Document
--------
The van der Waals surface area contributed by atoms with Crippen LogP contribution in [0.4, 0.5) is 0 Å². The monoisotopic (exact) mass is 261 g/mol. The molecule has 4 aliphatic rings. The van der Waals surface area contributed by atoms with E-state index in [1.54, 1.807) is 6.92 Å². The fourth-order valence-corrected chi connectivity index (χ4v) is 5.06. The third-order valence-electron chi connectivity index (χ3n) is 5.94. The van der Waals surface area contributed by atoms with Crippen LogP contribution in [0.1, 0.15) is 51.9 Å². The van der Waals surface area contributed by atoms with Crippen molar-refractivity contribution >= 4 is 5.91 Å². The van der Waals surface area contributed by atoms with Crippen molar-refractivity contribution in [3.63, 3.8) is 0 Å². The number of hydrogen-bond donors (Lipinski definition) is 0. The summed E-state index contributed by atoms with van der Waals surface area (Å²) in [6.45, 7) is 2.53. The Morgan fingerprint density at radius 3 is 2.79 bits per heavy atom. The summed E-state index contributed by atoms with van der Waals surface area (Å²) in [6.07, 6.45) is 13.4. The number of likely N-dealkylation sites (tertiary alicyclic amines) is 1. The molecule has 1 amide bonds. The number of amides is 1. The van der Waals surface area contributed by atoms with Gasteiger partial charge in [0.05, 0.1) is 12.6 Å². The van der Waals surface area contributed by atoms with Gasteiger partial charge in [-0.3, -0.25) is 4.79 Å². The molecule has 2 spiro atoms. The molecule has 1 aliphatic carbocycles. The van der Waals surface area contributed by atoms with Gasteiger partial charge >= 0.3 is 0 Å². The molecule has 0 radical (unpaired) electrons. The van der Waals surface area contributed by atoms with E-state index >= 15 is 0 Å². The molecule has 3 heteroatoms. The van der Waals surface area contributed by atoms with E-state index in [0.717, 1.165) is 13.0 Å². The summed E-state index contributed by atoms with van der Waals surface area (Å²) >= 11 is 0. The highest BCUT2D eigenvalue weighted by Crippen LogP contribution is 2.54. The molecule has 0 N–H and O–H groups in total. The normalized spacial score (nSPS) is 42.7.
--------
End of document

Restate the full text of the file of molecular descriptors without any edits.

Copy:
The van der Waals surface area contributed by atoms with Crippen LogP contribution in [0.4, 0.5) is 0 Å². The monoisotopic (exact) mass is 261 g/mol. The molecule has 4 aliphatic rings. The van der Waals surface area contributed by atoms with E-state index in [1.54, 1.807) is 6.92 Å². The fourth-order valence-corrected chi connectivity index (χ4v) is 5.06. The third-order valence-electron chi connectivity index (χ3n) is 5.94. The van der Waals surface area contributed by atoms with Crippen LogP contribution in [0.1, 0.15) is 51.9 Å². The van der Waals surface area contributed by atoms with Crippen molar-refractivity contribution >= 4 is 5.91 Å². The van der Waals surface area contributed by atoms with Crippen molar-refractivity contribution in [3.63, 3.8) is 0 Å². The number of hydrogen-bond donors (Lipinski definition) is 0. The summed E-state index contributed by atoms with van der Waals surface area (Å²) in [6.45, 7) is 2.53. The Morgan fingerprint density at radius 3 is 2.79 bits per heavy atom. The summed E-state index contributed by atoms with van der Waals surface area (Å²) in [6.07, 6.45) is 13.4. The number of likely N-dealkylation sites (tertiary alicyclic amines) is 1. The molecule has 1 amide bonds. The number of amides is 1. The van der Waals surface area contributed by atoms with Gasteiger partial charge in [0.05, 0.1) is 12.6 Å². The van der Waals surface area contributed by atoms with Gasteiger partial charge in [-0.3, -0.25) is 4.79 Å². The molecule has 2 spiro atoms. The molecule has 1 aliphatic carbocycles. The van der Waals surface area contributed by atoms with Gasteiger partial charge >= 0.3 is 0 Å². The molecule has 0 radical (unpaired) electrons. The van der Waals surface area contributed by atoms with E-state index >= 15 is 0 Å². The molecule has 3 heteroatoms. The van der Waals surface area contributed by atoms with E-state index in [0.717, 1.165) is 13.0 Å². The summed E-state index contributed by atoms with van der Waals surface area (Å²) >= 11 is 0. The highest BCUT2D eigenvalue weighted by Crippen LogP contribution is 2.54. The molecule has 0 N–H and O–H groups in total. The normalized spacial score (nSPS) is 42.7.